No decision has yet been made by the Athletics Association of Barbados (AAB) as to whether a Barbados contingent will be attending next month’s CARIFTA Games in Bermuda.
President of the Bermuda National Athletics Association (BNAA) Donna Raynor announced yesterday that the CARIFTA Games, which is set to run from April 10-13 and expected to attract more than 600 athletes from 27 Caribbean countries, should not be affected by the coronavirus (COVID-19) that is spreading across the globe.
Today Jamaica reported its first case of the deadly virus while there have already been reported cases in the Dominican Republic, Martinique, Saint Martin and Saint Barthélemy.
While efforts to reach AAB president Catherine Jordan and Minister of Sports John King for comment proved unsuccessful, the AAB’s public relations officer Esther Maynard told Barbados TODAY that the association had not met to discuss the matter as yet.
“At this stage we haven’t discussed it as a council and if anybody at this stage is to speak on it it would be the president,” Maynard said in her brief response.
However, Alwyn Babb who was the head coach last year when the Games was held in Cayman Islands, told Barbados TODAY this was not the first time the association was faced with a tough decision.
He recalled that a tour to Kenya had been cancelled some while ago due to fears by the association.
He also pointed out that travelling to Bermuda would most likely mean passing through Miami.
The US has had almost 1000 confirmed cases and 30 deaths due to the virus.
Despite this, Babb said he was confident the AAB would make a decision in the best interest of the athletes.
“As a coach, if there is any threat to the health or to any athlete or management, then the decision taken should be in the best interest of those persons who have been selected,” he maintained.
“Also this is not the first time the national association had to take a decision as it relates to the wellbeing of management and athletes. Some time ago a decision was taken to not attend a meet in Kenya because there were rumours about the kidnapping of young girls.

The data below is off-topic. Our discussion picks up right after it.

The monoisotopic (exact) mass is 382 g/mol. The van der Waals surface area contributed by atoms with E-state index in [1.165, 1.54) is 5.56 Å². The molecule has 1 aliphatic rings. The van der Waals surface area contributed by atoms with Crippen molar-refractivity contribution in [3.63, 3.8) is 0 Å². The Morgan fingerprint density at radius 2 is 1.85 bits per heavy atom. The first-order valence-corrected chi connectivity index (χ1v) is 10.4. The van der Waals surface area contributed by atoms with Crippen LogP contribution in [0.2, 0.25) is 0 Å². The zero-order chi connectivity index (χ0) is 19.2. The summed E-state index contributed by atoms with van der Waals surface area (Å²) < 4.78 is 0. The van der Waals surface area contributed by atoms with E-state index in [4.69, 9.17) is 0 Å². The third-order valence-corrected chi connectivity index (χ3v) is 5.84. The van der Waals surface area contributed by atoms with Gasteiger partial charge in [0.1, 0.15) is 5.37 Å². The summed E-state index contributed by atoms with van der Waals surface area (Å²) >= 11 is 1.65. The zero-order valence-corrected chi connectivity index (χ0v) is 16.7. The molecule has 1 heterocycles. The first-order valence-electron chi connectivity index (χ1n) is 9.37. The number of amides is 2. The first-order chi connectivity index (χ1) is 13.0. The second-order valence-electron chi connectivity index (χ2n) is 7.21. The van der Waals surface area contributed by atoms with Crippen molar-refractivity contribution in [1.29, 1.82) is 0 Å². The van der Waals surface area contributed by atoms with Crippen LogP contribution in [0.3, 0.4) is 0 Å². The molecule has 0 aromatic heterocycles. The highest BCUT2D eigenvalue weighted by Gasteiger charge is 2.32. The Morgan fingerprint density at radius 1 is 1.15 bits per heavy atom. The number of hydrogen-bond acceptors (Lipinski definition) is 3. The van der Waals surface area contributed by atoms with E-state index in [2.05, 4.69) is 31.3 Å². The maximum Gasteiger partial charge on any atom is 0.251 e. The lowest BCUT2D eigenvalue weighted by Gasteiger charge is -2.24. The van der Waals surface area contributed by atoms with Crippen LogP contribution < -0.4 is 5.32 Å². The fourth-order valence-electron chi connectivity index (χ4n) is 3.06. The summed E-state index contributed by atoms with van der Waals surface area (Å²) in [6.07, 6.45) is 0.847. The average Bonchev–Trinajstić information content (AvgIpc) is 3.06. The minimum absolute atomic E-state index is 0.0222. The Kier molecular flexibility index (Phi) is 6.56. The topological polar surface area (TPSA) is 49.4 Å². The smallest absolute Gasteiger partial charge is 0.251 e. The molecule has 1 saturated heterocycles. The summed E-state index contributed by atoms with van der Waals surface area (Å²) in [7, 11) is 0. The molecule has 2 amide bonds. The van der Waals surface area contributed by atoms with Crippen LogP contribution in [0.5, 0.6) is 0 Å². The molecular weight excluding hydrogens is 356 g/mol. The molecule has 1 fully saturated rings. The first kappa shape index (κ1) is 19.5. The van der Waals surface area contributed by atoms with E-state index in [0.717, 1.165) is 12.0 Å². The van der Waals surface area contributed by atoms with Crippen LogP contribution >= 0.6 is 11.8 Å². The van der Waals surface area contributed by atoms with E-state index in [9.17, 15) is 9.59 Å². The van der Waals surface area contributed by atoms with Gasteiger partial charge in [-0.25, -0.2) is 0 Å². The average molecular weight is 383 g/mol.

“The association has always made the call in the interest of management and the athletes. I believe what has happened is that they have not yet met to elect a team…but I’m sure they are monitoring the situation,” Babb explained.
Just over 20 athletes from Barbados have met the CARIFTA qualifying standards.
Giving an update on the CARIFTA Games yesterday, Raynor said she did not expect the COVID-19 situation would disrupt the staging.
“As of now, all systems are go for CARIFTA. The countries are having their final trials…and we’re all moving ahead as if it is going to take place,” she told the Royal Gazette newspaper.
Raynor added that the matter was addressed at a recent meeting of the local organizing committee (LOC).
“Fortunately for us, most of the athletes are coming in from the Caribbean and flying in on charters, not flying through the United States…. We’re just really keeping our fingers crossed that we can get through the next couple of weeks and that CARIFTA is on,” Raynor said, adding that she was hoping none of the countries would pull out of the Games.
“I just want to have the event, we’ve put a lot of work into it and are ready to go. Hopefully, we can get CARIFTA off the ground.”
The 2020 Summer Olympics in Tokyo, Japan, slated for July 24 to August 9, are under threat due to the spread of COVID-19 globally.